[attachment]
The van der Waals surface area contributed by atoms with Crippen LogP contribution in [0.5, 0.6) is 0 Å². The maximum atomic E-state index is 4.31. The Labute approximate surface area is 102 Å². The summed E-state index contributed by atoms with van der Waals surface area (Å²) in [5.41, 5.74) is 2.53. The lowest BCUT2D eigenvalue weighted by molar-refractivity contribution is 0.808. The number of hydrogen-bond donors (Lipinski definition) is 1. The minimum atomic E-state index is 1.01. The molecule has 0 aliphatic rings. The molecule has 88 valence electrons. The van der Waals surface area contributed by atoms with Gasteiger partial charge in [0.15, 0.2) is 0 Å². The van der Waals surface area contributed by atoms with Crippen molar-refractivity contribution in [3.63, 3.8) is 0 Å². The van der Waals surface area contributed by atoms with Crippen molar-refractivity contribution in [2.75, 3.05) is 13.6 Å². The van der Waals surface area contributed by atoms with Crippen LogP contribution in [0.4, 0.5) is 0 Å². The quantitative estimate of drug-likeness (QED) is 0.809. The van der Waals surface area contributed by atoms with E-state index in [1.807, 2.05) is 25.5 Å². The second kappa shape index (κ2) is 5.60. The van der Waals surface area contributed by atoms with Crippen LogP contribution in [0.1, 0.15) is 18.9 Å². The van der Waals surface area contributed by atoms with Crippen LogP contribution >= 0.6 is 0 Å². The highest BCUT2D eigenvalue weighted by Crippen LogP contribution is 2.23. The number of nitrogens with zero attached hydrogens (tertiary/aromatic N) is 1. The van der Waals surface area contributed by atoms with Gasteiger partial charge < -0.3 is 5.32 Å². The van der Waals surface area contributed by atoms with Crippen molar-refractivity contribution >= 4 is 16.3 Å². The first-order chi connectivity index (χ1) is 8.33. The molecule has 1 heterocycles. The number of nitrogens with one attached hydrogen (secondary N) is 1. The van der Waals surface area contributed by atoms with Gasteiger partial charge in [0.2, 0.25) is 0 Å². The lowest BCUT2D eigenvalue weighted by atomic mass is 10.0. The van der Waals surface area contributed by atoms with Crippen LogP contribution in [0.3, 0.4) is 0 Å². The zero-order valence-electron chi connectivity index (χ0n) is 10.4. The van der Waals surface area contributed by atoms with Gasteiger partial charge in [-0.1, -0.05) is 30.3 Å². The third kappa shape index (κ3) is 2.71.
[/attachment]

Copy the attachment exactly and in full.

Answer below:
The van der Waals surface area contributed by atoms with Crippen LogP contribution in [0.5, 0.6) is 0 Å². The maximum atomic E-state index is 4.31. The Labute approximate surface area is 102 Å². The summed E-state index contributed by atoms with van der Waals surface area (Å²) in [5.41, 5.74) is 2.53. The lowest BCUT2D eigenvalue weighted by molar-refractivity contribution is 0.808. The number of hydrogen-bond donors (Lipinski definition) is 1. The minimum atomic E-state index is 1.01. The molecule has 0 aliphatic rings. The molecule has 88 valence electrons. The van der Waals surface area contributed by atoms with Gasteiger partial charge in [0.15, 0.2) is 0 Å². The van der Waals surface area contributed by atoms with Crippen molar-refractivity contribution in [3.63, 3.8) is 0 Å². The van der Waals surface area contributed by atoms with Crippen molar-refractivity contribution in [2.75, 3.05) is 13.6 Å². The van der Waals surface area contributed by atoms with Crippen LogP contribution in [0.4, 0.5) is 0 Å². The quantitative estimate of drug-likeness (QED) is 0.809. The van der Waals surface area contributed by atoms with E-state index in [1.807, 2.05) is 25.5 Å². The second kappa shape index (κ2) is 5.60. The van der Waals surface area contributed by atoms with Crippen LogP contribution in [0.1, 0.15) is 18.9 Å². The van der Waals surface area contributed by atoms with Crippen LogP contribution >= 0.6 is 0 Å². The highest BCUT2D eigenvalue weighted by Crippen LogP contribution is 2.23. The number of nitrogens with zero attached hydrogens (tertiary/aromatic N) is 1. The van der Waals surface area contributed by atoms with Gasteiger partial charge < -0.3 is 5.32 Å². The van der Waals surface area contributed by atoms with Crippen molar-refractivity contribution >= 4 is 16.3 Å². The first-order chi connectivity index (χ1) is 8.33. The molecule has 1 heterocycles. The number of nitrogens with one attached hydrogen (secondary N) is 1. The van der Waals surface area contributed by atoms with Gasteiger partial charge in [0.2, 0.25) is 0 Å². The lowest BCUT2D eigenvalue weighted by atomic mass is 10.0. The van der Waals surface area contributed by atoms with Crippen LogP contribution in [0.3, 0.4) is 0 Å². The zero-order valence-electron chi connectivity index (χ0n) is 10.4. The van der Waals surface area contributed by atoms with Gasteiger partial charge in [-0.1, -0.05) is 30.3 Å². The third kappa shape index (κ3) is 2.71.